Publications / Hungarian Energy Market Report
REKK Hungarian Energy Market Report 2012 Q3Published: 1 of September, 2012
How could gas become cheaper in CEE? | Long term impacts of the closure of German nuclear facilities | Increasing photovolatic production and the electricity market | TOP or TOPless beyond 2015? Future of the Hungarian natural gas market

Table of contents

How could gas become cheaper in Central and Eastern Europe?

In connection with the Ukrainian-Russian gas dispute of January 2009 the transit pipeline leading to Central Europe was turned off for a few days, instantly bringing the security of supply related exposure of the former Socialist countries to spotlight. Since then it has been expressed on many occasions, that the gas dependency from the Russian partner carries serious risks, that can be eased through the diversification of sources, strengthening the infrastructural connection to the Western European gas network, establishing physical connections among Central European countries, and developing existing pipelines to be bi-directional. In part, these are made compulsory by the 2010 security of gas supply regulation of the EU, while the 10 year network development plans contain the proposed investments of Member States on the development of cross-border and storage capacities. In addition to security of supply considerations, another noteworthy benefit generated by network development is that the natural gas wholesale purchase price of the region comes closer to Western European prices (represented by the spot prices of the Dutch exchange [TTF prices] in our model), which, for recent years, have been substantially lower than the wholesale prices of the Danube Region (the markets of which are heavily influenced by TOP contracts).

Based on its modelling work REKK set out to identify the infrastructural projects, or combinations of projects that could reduce the annual gas bill of the whole region by the largest proportion, and also examined in which case would the incorporation of new sources generate the most saving for the region.

Long term impacts of the closure of German nuclear facilities

In one of our previous articles we have already analysed the short term impacts of the closure of the German nuclear power plants – in particular, how electricity prices, foreign trade and the Hungarian electricity market are affected. More than a year has passed since then, making it possible to review the impacts made on the German and the regional electricity markets, now with a longer data set. Moreover, using the results of the European Electricity Market Model developed by REKK, we can also inspect the implications on an extended time horizon. The model is capable of simulating the electricity markets of 36 European countries. Hence, the article will first review the new developments within the German electricity market since the middle of last year, also covering those analyses that addressed the questions surrounding the reduction of nuclear capacities. The evaluation of modelling results will come afterwards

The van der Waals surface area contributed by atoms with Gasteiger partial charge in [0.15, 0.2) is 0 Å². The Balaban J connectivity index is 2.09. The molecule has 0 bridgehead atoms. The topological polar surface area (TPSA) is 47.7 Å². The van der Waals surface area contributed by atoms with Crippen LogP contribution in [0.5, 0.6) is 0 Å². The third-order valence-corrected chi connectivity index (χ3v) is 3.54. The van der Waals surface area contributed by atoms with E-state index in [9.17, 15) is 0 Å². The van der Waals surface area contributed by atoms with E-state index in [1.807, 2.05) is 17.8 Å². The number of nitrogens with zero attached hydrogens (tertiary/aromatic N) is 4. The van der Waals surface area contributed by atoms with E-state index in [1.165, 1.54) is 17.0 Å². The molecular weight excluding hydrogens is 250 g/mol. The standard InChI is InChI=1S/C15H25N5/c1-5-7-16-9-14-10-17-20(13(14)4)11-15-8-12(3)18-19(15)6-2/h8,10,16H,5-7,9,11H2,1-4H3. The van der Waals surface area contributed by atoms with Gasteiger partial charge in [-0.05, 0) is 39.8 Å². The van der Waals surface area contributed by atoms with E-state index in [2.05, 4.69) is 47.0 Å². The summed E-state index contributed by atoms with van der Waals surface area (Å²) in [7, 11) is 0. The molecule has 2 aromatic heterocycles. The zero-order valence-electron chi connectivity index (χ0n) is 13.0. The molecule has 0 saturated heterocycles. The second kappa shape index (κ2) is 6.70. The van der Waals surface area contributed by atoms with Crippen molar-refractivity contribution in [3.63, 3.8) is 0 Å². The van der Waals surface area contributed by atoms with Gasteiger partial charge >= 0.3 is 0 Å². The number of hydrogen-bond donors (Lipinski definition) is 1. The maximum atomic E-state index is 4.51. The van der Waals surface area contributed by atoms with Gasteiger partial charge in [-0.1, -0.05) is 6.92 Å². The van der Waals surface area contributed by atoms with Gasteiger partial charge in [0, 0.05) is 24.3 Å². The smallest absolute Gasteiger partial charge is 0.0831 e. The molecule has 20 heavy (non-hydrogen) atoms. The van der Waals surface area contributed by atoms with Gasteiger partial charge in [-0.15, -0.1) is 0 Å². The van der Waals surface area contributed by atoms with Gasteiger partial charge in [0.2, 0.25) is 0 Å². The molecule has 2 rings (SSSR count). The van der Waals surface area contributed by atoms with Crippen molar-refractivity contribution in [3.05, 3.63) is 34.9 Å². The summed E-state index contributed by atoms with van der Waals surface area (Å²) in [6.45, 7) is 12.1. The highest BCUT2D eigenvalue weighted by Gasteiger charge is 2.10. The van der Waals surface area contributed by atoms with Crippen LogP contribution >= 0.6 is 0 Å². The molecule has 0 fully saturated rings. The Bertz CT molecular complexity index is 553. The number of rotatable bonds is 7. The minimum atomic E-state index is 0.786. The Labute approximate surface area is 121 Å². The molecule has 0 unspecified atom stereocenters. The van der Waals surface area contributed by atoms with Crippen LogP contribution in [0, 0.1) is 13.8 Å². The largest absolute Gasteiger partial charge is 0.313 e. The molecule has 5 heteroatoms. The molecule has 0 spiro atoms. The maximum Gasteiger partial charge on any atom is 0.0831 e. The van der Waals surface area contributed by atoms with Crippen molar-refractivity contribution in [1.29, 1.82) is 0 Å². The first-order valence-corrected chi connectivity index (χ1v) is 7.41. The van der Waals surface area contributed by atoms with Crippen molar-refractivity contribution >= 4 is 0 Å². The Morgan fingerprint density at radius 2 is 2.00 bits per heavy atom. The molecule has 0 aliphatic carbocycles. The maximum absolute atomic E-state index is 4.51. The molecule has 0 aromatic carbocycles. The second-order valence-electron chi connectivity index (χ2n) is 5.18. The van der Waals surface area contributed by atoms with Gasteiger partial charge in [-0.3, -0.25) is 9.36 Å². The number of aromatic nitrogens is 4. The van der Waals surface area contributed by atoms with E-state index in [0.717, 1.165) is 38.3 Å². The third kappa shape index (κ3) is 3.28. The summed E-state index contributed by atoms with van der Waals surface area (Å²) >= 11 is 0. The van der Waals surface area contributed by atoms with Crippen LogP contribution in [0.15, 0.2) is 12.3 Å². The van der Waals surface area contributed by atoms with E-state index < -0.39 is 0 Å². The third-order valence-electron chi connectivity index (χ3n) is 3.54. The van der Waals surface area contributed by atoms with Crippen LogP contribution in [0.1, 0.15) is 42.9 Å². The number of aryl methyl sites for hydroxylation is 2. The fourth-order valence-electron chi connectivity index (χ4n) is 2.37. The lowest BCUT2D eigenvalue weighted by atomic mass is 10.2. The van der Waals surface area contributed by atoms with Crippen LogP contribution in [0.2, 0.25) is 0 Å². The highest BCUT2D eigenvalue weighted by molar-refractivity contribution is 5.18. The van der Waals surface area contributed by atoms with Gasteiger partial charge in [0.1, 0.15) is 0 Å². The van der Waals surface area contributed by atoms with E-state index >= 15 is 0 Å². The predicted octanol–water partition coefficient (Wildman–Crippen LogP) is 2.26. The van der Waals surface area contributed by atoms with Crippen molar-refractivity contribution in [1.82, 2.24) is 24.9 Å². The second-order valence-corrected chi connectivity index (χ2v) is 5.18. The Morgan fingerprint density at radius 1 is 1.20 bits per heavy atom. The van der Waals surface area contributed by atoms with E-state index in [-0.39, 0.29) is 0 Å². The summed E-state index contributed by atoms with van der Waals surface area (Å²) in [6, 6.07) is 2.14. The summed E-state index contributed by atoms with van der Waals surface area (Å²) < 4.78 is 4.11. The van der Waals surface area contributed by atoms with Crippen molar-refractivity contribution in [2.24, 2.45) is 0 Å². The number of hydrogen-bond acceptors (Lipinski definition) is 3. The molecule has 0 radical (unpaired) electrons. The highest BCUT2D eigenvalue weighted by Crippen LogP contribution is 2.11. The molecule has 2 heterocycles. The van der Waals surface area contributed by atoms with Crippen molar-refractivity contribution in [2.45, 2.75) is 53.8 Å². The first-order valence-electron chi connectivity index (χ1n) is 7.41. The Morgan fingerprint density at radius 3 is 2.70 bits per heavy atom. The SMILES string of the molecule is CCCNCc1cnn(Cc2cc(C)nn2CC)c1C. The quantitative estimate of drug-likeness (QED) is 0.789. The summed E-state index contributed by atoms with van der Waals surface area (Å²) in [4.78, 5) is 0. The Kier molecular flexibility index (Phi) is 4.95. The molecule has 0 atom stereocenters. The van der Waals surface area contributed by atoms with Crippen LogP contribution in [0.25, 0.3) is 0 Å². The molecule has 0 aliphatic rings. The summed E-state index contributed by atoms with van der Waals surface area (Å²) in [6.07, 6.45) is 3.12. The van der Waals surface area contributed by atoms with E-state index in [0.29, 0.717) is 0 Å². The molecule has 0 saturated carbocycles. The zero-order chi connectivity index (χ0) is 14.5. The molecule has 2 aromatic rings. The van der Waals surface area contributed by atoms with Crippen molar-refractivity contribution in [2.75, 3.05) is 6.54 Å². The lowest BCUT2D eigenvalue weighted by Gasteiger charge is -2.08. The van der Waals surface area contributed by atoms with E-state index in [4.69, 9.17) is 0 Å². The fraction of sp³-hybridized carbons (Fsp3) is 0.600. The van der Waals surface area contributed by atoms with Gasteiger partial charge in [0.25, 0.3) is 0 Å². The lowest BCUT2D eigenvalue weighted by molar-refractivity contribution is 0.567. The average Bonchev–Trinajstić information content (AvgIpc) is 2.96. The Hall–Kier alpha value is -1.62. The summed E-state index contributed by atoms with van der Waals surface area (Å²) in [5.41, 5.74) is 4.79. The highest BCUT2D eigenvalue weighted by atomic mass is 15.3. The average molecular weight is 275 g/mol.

Increasing photovolatic production and the electricity market

For the last two years the difference between the price of baseload and peak products (peak spread) quoted on electricity exchanges has substantially narrowed for several European countries, including Germany and Spain – and this trend seems intact in 2012 as well. The key explanation for this phenomenon is the soaring photovoltaic (PV) production: solar PV plants can generate abundant energy during the daylight peak hours, and the feed-in-tariff scheme brings about significant additional supply, suppressing the price of peak load energy. In the article we explore the price lowering impact of the PV plants, primarily in the case of Germany, and we also inspect the influence that lower spreads may make on the generating mix and hence the longer term development of the electricity market.

Author: Antal Hum
TOP or TOPless beyond 2015?Future of the Hungarian natural gas market beyond the long term contract

The long term Take-or-pay (TOP) contract that was signed between Gazprom and MOL in 1996, and which even today serves as the backbone of the supply side of the domestic natural gas market, will expire in 2014-15, opening up the opportunity to meaningfully reorganise the structure of the gas wholesale market. The current article raises a number of vital questions concerning the future structure of the Hungarian natural gas sector, essential from the perspective of the competitiveness of domestic power plants and the economic position of the households. First and foremost, we inspect if it is reasonable to make a new TOP contract – similar to the current one – specifically for the Hungarian market, considering the expected domestic and regional gas market developments.

Author: Antal Hum